When we lived in China we were introduced to a vegetable that was not commonly used in the U.S. pea tops (sometimes sold as “pea leaf”)—the tender ends of the pea shoots. Pea tops is not something you will find in Western supermarkets, you will only find them Asian markets—in season. Frequently, I would use these in a soup, but today wife Jan asked for them in a stir fry. Lately, there has been a bowl of Mandarin oranges on my counter and—as I was gathering ingredients for my stir fry—I decided, “Why not throw a couple into the mix?”
Category Archives: Main Dishes
This meal started with my wife Jan noticing that I had a ripe avocado on the counter. “We should have tacos, hmm, grilled shrimp tacos,” says she. I know that she is also very fond of grilled corn, so I suggested grilled corn salsa to go with the tacos. Thus a meal was born.
In the morning, I had decided to reheat the leftover chili for dinner. When my daughter Eilene finally woke up, she said, “Oh yes, I forgot to tell you that my friends are coming over tonight”—dinner for six, not three. I could have thinned out the chili with more beans, but one of her friends does not like beans. After a discussion, we settled on Thai red curry chicken soup.
Mapo tofu is wife Jan’s favorite dish, so this is a common meal in our house. The tradition way of making it is with just tofu and sauce with just a bit of pork, green onion, and of course Sichuan pepper. I usually make a stir fried bok choy dish as a vegetable side, but over time I have gotten lazy and combined the dishes into one—adding the bok choy directly into the mapo tofu. Today, Jan asked me to buy some mandarin oranges and I thought, “Why not add them to the dish?”
Wife Jan is on the Noom program and is still giving me lists of recipe names from her app. Many of these recipes are directly from Prevention, but I could not find this one on-line so I decided to wing it. Starting with the idea of a grilled seafood soup—the recipe name my wife gave me—I thought about what would go into it.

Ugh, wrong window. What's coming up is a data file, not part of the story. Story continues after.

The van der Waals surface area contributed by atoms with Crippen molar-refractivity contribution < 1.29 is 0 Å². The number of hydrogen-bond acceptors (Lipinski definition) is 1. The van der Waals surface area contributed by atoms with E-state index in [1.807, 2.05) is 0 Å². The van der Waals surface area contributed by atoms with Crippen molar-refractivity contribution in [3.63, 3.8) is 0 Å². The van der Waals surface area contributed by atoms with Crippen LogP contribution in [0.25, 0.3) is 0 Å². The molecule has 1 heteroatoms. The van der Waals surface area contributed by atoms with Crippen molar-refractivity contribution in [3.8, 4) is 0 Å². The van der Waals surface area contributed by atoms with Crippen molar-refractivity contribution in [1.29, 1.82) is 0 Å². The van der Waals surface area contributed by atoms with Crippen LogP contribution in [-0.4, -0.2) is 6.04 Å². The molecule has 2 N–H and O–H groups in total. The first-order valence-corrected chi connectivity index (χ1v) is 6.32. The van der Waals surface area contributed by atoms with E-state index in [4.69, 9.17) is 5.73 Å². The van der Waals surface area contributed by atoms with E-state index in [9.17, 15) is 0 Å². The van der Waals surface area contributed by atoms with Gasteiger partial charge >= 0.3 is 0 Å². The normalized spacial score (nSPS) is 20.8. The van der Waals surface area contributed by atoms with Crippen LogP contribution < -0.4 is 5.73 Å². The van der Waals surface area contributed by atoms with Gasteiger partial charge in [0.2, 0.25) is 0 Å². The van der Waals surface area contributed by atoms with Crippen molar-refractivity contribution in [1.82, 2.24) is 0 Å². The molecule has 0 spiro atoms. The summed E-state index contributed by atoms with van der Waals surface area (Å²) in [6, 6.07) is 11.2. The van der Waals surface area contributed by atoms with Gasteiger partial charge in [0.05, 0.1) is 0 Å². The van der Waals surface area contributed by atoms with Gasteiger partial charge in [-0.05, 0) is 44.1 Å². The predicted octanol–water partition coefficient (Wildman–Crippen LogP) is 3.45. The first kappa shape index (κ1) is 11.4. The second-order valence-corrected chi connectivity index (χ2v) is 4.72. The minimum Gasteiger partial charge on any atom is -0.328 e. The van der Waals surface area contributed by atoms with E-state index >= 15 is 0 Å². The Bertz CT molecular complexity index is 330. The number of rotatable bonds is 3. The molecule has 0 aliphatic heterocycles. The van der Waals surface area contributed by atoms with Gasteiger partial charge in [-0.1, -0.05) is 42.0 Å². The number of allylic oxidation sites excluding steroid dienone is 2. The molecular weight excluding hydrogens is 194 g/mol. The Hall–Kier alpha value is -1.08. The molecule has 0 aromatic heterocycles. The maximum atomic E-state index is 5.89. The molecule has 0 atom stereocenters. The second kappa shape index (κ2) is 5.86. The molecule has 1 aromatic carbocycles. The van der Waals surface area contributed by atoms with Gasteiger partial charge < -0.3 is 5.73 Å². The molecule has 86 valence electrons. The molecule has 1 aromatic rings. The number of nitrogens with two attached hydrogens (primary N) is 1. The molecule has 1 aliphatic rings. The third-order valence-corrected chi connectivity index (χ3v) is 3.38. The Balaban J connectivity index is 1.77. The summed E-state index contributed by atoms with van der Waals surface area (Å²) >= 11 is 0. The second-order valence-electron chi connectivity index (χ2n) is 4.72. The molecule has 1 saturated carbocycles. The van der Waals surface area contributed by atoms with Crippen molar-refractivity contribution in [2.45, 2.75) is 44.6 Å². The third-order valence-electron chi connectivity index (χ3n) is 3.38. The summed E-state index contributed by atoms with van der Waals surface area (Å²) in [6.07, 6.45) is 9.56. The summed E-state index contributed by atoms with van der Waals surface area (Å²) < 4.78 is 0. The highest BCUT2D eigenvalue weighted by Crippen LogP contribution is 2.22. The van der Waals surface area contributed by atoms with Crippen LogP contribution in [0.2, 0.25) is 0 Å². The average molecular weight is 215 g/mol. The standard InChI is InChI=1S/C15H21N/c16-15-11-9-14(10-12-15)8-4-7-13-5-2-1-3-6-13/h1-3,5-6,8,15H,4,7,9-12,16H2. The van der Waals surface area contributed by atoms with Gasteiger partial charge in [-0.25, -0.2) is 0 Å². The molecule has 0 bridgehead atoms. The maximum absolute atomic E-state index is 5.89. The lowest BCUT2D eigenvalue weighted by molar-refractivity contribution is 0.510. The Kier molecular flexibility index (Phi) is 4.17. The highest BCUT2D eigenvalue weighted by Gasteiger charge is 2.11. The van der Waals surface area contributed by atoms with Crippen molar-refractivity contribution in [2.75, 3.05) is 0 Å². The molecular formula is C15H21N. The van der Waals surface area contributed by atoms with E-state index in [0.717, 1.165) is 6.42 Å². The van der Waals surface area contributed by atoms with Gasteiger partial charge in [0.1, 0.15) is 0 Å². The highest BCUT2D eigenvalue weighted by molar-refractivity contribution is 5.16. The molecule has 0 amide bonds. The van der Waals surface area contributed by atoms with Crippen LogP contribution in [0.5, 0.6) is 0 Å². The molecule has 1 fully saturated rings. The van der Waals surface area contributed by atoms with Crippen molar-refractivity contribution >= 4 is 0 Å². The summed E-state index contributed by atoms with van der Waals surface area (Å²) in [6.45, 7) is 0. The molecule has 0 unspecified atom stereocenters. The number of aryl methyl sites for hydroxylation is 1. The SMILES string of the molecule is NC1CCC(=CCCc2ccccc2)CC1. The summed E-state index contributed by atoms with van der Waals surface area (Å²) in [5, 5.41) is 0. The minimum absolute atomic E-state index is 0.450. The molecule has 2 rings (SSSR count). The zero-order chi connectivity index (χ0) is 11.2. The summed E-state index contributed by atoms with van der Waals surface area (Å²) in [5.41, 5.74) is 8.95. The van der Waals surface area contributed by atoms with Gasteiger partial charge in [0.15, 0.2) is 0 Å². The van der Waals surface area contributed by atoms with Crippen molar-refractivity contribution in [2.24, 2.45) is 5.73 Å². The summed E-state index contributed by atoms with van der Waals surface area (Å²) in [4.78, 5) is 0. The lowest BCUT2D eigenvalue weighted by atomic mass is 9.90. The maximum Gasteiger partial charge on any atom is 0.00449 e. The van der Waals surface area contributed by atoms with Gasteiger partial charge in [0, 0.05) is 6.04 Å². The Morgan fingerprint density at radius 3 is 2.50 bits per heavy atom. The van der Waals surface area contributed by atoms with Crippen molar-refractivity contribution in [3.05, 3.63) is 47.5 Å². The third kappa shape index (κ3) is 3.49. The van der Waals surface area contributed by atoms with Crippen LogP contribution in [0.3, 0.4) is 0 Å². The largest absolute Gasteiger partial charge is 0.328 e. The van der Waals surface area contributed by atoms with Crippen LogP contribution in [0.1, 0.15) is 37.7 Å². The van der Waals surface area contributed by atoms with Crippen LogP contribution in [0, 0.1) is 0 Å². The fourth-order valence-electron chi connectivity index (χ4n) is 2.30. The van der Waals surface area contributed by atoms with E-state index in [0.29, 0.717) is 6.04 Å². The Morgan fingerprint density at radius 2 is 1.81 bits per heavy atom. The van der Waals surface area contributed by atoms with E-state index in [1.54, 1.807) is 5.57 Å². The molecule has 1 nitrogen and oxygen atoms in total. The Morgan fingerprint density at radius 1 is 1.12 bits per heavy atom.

Wife Jan and I were wandering around the local Japanese market and she said it had been a long time since I had made sukiyaki. This is one of the dishes my mother, Claudia, would make as I was growing up. Since I was making this as a weekday dinner, I pared down my original recipe to feed three people—you may also increase the number and kinds of vegetables to feed more if necessary.
Wife Jan has asked me to make blue cornbread. In and of itself cornbread is not a meal, it does though pair very well with chili. Wife Jan is on the Noom program and is pushing me away from red meat—so I am switching one of my chili recipes to chicken. This is a weekday meal, so I am taking a few shortcuts—like canned beans. I also have chili powder left over from the last time I made chili.
When I asked wife Jan what she wanted for Mother’s Day dinner she looked at the list of Noom recipes she had given me. One of the few that she listed that I have not already done was chicken skewers. Looking at the Prevention recipe—Most, if not all, of Noom’s recipes are direct links to the Prevention site—it struck me as under-seasoned and dry. Jan suggested that she really liked za’atar, so I went with that. Za’atar is a Middle Eastern spice blend of thyme, oregano, marjoram mixed with toasted sesame seeds, salt, and frequently sumac—although each country, from Morocco to Iran, has their own distinctive blend.
Wife Jan is now on the Noom program and I am trying to adapt my cooking to her needs. I have discovered that all of the recipes in the Noom app come directly from Prevention. While Noom has only been around since 2013, Prevention magazine—which was started in the 1950’s—was a major resource for Jan when she was doing research on holistic health in the 1980. Jan went through the Noom app’s recipes and wrote down the names of several that she wanted me to try making.